- Renters are typically free from maintenance obligations such as repairs or lawn care.
- Homeowners often have more freedom in decorating, landscaping, etc.
- Renters can move more easily and more quickly than homeowners and there are higher costs associated with buying and selling a home.
- Homeowners have a financial investment and may build equity in their home.
How Much Can You Afford?
To get a quick idea of what you can afford to spend, multiply your annual gross income (before taxes) by 2.5. For example, if your annual household income is $50,000, you might be able to qualify for a $125,000 home. This is just a rough estimate - the actual number will vary based on factors such as your debt and credit history.
Mortgage lenders typically use the housing expense and debt-to-income ratios to more accurately determine how much you can afford to spend on your mortgage.
- Housing Expense Ratio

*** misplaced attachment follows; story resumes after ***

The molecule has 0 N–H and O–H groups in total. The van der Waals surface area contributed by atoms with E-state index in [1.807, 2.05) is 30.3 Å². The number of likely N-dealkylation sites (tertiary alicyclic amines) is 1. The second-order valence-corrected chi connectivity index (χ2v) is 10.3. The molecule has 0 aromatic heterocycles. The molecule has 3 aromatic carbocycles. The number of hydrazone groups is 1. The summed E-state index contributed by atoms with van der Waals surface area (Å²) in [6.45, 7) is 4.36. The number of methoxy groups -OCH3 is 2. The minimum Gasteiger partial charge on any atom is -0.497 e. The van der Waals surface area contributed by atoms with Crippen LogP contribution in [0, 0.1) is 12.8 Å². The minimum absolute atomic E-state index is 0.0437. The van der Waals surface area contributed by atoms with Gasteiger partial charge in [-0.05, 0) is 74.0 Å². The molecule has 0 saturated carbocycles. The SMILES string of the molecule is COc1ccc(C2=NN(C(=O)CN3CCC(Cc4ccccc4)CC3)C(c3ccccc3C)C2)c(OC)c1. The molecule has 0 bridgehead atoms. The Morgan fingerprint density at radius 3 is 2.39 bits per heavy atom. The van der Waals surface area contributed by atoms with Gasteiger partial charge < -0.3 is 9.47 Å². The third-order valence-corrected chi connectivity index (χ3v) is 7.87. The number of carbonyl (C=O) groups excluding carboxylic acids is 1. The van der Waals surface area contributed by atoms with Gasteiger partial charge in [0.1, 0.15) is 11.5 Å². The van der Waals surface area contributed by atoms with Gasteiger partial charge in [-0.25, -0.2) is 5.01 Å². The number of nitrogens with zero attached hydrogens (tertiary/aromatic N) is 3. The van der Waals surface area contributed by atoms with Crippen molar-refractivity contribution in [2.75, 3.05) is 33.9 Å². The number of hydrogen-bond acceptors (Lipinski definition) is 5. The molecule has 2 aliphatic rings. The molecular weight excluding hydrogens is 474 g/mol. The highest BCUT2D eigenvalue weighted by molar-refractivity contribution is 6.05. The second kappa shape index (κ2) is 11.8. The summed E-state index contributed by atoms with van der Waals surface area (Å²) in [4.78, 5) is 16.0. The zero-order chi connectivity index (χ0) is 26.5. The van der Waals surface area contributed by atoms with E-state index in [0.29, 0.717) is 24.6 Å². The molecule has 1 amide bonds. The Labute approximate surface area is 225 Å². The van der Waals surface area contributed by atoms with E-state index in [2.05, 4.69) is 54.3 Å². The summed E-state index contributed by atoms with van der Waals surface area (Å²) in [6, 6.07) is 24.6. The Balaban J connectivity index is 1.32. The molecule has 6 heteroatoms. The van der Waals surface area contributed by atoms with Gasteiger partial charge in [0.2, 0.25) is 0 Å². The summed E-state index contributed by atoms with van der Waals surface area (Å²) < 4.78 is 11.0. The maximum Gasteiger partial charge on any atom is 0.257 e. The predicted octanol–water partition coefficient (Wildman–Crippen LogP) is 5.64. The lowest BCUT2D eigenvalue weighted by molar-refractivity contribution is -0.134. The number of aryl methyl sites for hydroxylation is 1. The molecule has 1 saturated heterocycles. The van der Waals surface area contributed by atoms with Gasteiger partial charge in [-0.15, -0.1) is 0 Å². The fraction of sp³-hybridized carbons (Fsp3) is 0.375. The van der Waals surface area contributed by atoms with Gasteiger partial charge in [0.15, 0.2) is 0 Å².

Mortgage lenders recommend that your monthly mortgage payment should be less than or equal to a quarter of your monthly gross income. This percentage can change based on the type of mortgage you choose and sometimes the area in which you're looking to buy.
- Debt-to-Income Ratio
You need to factor your other debts into determining an affordable monthly mortgage payment. Mortgage lenders look at whether your total debt is larger than 30-40% of your monthly gross income. Remember, debt is not just credit cards and student loans. It can also include alimony, child support, car loans, and housing expenses.
A mortgage lender, a housing counselor, or consumer credit counselor can help you better understand these guidelines. Before you talk to a financial professional, you can organize your financial picture by creating a budget. Don't forget that you also have to save for the down payment, closing costs, inspections costs, moving, and other related expenses.
Lenders evaluate mortgage applications a lot differently today than they did even 10 years ago. And even more has changed in the last 20 years. What used to close the door to homeownership may not be a factor today.